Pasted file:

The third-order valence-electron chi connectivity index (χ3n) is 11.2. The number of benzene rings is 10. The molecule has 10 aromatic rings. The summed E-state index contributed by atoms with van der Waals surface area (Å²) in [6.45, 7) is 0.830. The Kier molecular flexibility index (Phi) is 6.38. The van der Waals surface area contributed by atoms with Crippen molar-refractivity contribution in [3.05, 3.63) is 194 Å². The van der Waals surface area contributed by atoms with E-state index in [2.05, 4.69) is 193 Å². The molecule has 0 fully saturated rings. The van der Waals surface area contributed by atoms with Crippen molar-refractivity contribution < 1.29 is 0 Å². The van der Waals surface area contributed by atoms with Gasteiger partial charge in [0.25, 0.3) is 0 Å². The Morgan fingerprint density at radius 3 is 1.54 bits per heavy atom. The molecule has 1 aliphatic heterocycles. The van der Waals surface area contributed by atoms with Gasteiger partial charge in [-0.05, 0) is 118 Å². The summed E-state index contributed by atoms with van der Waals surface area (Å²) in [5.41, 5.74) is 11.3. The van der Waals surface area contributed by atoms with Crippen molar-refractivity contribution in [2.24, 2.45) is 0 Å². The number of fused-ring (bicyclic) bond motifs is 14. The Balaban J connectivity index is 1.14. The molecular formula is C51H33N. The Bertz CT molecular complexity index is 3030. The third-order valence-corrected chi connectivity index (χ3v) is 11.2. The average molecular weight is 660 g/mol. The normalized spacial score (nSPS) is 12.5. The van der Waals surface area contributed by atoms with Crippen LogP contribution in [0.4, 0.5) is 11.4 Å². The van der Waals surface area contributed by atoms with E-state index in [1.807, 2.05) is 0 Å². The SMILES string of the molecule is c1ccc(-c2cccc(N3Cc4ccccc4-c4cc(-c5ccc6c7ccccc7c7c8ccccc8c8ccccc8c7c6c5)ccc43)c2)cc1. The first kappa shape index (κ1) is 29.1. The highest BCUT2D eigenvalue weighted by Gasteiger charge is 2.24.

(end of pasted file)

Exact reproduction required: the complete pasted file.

The third-order valence-electron chi connectivity index (χ3n) is 11.2. The number of benzene rings is 10. The molecule has 10 aromatic rings. The summed E-state index contributed by atoms with van der Waals surface area (Å²) in [6.45, 7) is 0.830. The Kier molecular flexibility index (Phi) is 6.38. The van der Waals surface area contributed by atoms with Crippen molar-refractivity contribution in [3.05, 3.63) is 194 Å². The van der Waals surface area contributed by atoms with E-state index in [2.05, 4.69) is 193 Å². The molecule has 0 fully saturated rings. The van der Waals surface area contributed by atoms with Crippen molar-refractivity contribution < 1.29 is 0 Å². The van der Waals surface area contributed by atoms with Gasteiger partial charge in [0.25, 0.3) is 0 Å². The Morgan fingerprint density at radius 3 is 1.54 bits per heavy atom. The molecule has 1 aliphatic heterocycles. The van der Waals surface area contributed by atoms with Gasteiger partial charge in [-0.05, 0) is 118 Å². The summed E-state index contributed by atoms with van der Waals surface area (Å²) in [5.41, 5.74) is 11.3. The van der Waals surface area contributed by atoms with Crippen molar-refractivity contribution in [2.24, 2.45) is 0 Å². The number of fused-ring (bicyclic) bond motifs is 14. The Balaban J connectivity index is 1.14. The molecular formula is C51H33N. The Bertz CT molecular complexity index is 3030. The third-order valence-corrected chi connectivity index (χ3v) is 11.2. The average molecular weight is 660 g/mol. The normalized spacial score (nSPS) is 12.5. The van der Waals surface area contributed by atoms with Crippen LogP contribution in [0.4, 0.5) is 11.4 Å². The van der Waals surface area contributed by atoms with E-state index in [1.807, 2.05) is 0 Å². The SMILES string of the molecule is c1ccc(-c2cccc(N3Cc4ccccc4-c4cc(-c5ccc6c7ccccc7c7c8ccccc8c8ccccc8c7c6c5)ccc43)c2)cc1. The first kappa shape index (κ1) is 29.1. The highest BCUT2D eigenvalue weighted by Gasteiger charge is 2.24.